How a little-loved — but critical component — of your RVing life needs a little more regular attention.
What do you think the worse possible situation could be when we’re cleaning out a customer’s holding tanks? Oh, yes, ***that*** has happened and it was terrifying. But there was another time when something happened almost as bad.
We were working a large rally last summer with plenty of back-to-back jobs. That can be a good thing, but also bad — especially when there’s a problem. Well, we had a problem. And it’s key to today’s lesson.
The service call was going well.
I emptied the customer’s tanks, preparing for the cleaning. Equipment was set up. I went through the process with the customer. And then I began the cleaning.
Now, our cleaning process doesn’t put a lot of water into the tanks. It’s the force — or power — of the jetting water that scrubs and cleans the inside of the holding tanks. But overall, there’s not a huge volume of water that goes into the tanks at this stage of the cleaning.
Once we’re done with our power cleaning, we always back flush each tank, using the Valterra Flush King backflush valve. Unlike your RV’s onboard black tank spray system, this valve allows water to flood back up into the holding tanks, filling them in just a matter of minutes.
This process of quick-filling your tanks — then emptying them — pulls leftover and kicked-up waste and sediment from your tanks. It’s our last step in getting your tanks “factory clean.”
It also means that a lot of water comes back out of your tanks when we empty them. And we go through this process of quick-filling and emptying three or more times for you black tank and maybe a couple of times for your gray tanks.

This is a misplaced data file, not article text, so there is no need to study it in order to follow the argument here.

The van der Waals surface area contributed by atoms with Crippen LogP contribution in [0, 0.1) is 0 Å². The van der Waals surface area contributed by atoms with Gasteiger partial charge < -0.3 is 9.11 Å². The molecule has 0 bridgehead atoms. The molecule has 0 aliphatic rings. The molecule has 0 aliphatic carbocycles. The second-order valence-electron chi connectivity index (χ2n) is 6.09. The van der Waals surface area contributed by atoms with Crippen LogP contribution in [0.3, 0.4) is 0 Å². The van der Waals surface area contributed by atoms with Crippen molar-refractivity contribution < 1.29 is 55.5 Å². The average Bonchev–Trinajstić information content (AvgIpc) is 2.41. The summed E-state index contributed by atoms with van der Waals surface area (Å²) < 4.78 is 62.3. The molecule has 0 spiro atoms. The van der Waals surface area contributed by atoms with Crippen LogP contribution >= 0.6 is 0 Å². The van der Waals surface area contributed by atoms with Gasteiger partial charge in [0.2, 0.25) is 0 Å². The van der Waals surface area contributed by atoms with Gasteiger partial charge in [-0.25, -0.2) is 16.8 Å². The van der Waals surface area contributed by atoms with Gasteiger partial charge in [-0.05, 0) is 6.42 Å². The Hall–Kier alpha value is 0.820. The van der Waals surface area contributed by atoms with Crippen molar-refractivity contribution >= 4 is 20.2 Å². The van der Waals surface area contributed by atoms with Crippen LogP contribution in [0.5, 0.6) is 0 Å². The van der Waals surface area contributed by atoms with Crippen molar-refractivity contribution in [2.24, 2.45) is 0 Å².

Here’s where the story gets interesting.
Now this customer wasn’t a frequent RVer. He would go out a few times a year, but not for extended periods of time. He also owned the RV for quite a number of years.
As I started emptying his tanks after backflushing, his sewer hose — or, as we call it, the stinky slinky — kept breaking. Over and over and over.
And over again.
Water containing waste from his black tank would gush all over the place. His rig’s black tank was 60 gallons. That’s 480 pounds of pressure driving out kicked up toilet paper, crap, and other stuff from his black tank. Talk about a mess. That kept happening each time the sewer hose broke.
So I would quickly close the drain valve pull and then we’d cut out the break and splice his hose back together. Pull the valve and the sewer hose would break again. Over and over.
The message here is that your sewer hose — the stinky slinky — is a fairly fragile component of your RV’s waste system. People step on it or trip over it. It gets coiled up. Extended. Compressed. Extended again. And over time, the plastic the hose is made of can start to degrade and break down, thinning and weakening.
A good rule of thumb is to replace them every 36 months. If you’re a full-timer, make that 24 months. And always keep a back-up in case your’s breaks or you are at a site where the in-ground sewer drain is a bit farther away than typical.
We like the Valterra Dominator RV sewer hose. It’s heavy duty (23 mils thick, thicker than the “standard” sewer hose), has locking fittings (which are super strong), and features UV-stabilized poly construction — the hose stays flexible down to -30 degrees Fahrenheit. There are 20′ extension hoses, 10′ extension hoses, and even shorter, 2′ compartment hose for your RV’s wet bay.
Pay attention to your stinky slinky. Failing to do so can make a dreaded part of RVing even worse.
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